Long before I was a soapmaker, I turned up my nose at melt and pour soaps. That’s not really “soapmaking” is it?
Once I began making my own soap I quickly learned there’s a lot more to soapmaking than lye and oils. The art of choosing colors, shapes, scents, and conditioners is a lot more time-consuming than bringing a batch of homemade soap to trace.
Now I know better. Melt and pour soap is a great place to learn the art of soapmaking, and without having to deal with the safety gear and fumes associated with lye.
Melt and Pour Soap Base
The first step to making melt and pour soap is choosing a base. There are a lot of options out there, especially as easy handmade crafts are becoming more commonplace in home kitchens. Thus far, I’ve had good experiences with the natural soap bases from Our Earth’s Secrets, and I used their Goats Milk Soap base when I made melt and pour goats milk and honey soap bars.
A clear glycerite soap base is great for adding colors for unique transparent soaps and works especially well for kid’s soaps where there’s a hidden treasure inside.
Here are a few other melt and pour soap base options:
- Shea Butter Soap Base
- Honey Soap Base
- Oatmeal Soap Base
- Olive Oil Soap Base
- Aloe Vera Soap Base
- Coconut Milk Soap Base
Most melt and pour soap bases, with the exception of goat’s milk versions, are vegan and don’t contain animal-based products like tallow. If that’s a concern for you, be sure to check the ingredients lists on the particular soap base you hope to use.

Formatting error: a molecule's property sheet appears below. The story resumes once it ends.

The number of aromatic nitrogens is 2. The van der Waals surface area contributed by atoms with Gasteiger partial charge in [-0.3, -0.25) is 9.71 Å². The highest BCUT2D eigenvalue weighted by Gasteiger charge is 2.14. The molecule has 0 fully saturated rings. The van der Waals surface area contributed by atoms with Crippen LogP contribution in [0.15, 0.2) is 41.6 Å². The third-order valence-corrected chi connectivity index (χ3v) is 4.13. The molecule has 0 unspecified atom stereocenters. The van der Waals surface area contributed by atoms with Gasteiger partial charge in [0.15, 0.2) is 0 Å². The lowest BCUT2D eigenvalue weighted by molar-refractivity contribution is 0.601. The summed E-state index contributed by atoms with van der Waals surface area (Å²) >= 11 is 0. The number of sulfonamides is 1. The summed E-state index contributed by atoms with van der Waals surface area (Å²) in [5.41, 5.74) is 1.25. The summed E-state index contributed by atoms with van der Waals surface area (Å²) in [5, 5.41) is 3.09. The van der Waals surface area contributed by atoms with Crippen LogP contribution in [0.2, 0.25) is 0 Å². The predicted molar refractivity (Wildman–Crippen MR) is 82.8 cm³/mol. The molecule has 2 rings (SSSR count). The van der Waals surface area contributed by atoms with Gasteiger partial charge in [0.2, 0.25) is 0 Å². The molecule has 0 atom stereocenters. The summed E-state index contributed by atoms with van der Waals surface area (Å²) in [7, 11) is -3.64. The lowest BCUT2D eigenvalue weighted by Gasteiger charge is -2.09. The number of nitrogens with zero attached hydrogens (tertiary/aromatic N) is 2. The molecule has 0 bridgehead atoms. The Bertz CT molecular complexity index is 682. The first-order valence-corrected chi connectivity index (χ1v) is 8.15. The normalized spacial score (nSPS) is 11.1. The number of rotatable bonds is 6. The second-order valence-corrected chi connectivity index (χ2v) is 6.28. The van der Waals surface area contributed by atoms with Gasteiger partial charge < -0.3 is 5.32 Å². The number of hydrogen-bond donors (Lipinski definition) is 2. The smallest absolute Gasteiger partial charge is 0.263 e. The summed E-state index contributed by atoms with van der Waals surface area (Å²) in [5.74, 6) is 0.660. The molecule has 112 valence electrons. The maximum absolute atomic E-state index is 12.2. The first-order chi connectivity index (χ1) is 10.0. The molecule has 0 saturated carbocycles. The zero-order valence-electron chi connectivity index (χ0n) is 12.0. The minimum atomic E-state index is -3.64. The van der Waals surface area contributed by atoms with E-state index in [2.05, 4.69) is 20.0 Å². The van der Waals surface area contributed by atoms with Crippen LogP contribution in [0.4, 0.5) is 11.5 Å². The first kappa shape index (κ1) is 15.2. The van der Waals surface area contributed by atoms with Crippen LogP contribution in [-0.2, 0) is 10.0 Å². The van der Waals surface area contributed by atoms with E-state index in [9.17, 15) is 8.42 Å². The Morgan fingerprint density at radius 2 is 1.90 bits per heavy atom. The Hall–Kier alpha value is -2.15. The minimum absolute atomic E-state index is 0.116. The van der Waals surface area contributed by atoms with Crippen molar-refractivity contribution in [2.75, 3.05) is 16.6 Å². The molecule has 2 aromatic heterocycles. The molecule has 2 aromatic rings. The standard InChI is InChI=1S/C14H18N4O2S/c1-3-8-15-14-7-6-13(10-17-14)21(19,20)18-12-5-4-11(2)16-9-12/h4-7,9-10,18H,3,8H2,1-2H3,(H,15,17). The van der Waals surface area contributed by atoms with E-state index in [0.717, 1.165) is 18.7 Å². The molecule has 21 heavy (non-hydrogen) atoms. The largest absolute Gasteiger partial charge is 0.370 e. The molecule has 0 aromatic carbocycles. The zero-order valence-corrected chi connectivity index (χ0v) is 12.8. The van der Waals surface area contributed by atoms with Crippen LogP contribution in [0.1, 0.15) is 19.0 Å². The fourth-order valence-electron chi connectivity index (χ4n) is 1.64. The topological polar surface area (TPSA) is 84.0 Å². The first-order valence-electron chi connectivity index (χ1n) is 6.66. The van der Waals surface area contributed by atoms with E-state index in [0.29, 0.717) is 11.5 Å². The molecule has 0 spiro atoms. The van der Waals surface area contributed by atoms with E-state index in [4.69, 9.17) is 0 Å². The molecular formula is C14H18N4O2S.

Heating Melt and Pour Soap
Regardless of the soap base you choose, the first step to making your own melt and pour soap is chopping the soap base into small pieces. This helps the soap melt evenly and quickly. Chop the melt and pour soap base into small pieces, roughly 1cm (1/2in) cubes.
It’s critical that the melt and pour soap base is melted with a slow, gentle heat to prevent burning. While you may be tempted to just toss the soap base into a pot on the stove, or pop it in the microwave for 5 minutes in one go, those are quick ways to ruin your soap. It’s really hard to ruin melt and pour soap, but burning it will do it every time.
Soap bases melt at around 120 degrees, so it doesn’t take much to melt them. If you’re using a microwave, melt the soap base in 30-second increments and stir in between each session. That helps distribute the heat and prevents burning.
Or, if you’re living back in the stone age like I am, and don’t have a microwave, a double boiler on the stovetop works just fine. Put a bit of water into a saucepan and place a heat-safe bowl on top. Bring the water to a low simmer and the steam below the bowl will gently melt the soap base.